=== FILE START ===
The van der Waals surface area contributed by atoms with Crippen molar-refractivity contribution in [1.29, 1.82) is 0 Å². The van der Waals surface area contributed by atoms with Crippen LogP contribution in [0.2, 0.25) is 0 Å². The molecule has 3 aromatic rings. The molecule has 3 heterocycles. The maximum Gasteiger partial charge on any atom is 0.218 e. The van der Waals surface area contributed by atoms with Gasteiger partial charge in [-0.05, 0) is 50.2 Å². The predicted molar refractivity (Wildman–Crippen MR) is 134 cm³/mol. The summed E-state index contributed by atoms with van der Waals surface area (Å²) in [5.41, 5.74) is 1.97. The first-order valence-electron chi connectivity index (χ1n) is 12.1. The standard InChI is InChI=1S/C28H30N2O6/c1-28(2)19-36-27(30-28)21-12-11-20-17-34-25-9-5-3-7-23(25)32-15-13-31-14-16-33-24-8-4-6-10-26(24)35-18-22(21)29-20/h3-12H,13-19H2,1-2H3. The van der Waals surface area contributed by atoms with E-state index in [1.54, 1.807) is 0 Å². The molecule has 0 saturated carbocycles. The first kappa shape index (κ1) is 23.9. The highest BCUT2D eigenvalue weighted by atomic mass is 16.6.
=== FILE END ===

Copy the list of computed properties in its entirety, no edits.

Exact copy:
The van der Waals surface area contributed by atoms with Crippen molar-refractivity contribution in [1.29, 1.82) is 0 Å². The van der Waals surface area contributed by atoms with Crippen LogP contribution in [0.2, 0.25) is 0 Å². The molecule has 3 aromatic rings. The molecule has 3 heterocycles. The maximum Gasteiger partial charge on any atom is 0.218 e. The van der Waals surface area contributed by atoms with Gasteiger partial charge in [-0.05, 0) is 50.2 Å². The predicted molar refractivity (Wildman–Crippen MR) is 134 cm³/mol. The summed E-state index contributed by atoms with van der Waals surface area (Å²) in [5.41, 5.74) is 1.97. The first-order valence-electron chi connectivity index (χ1n) is 12.1. The standard InChI is InChI=1S/C28H30N2O6/c1-28(2)19-36-27(30-28)21-12-11-20-17-34-25-9-5-3-7-23(25)32-15-13-31-14-16-33-24-8-4-6-10-26(24)35-18-22(21)29-20/h3-12H,13-19H2,1-2H3. The van der Waals surface area contributed by atoms with E-state index in [1.54, 1.807) is 0 Å². The molecule has 0 saturated carbocycles. The first kappa shape index (κ1) is 23.9. The highest BCUT2D eigenvalue weighted by atomic mass is 16.6.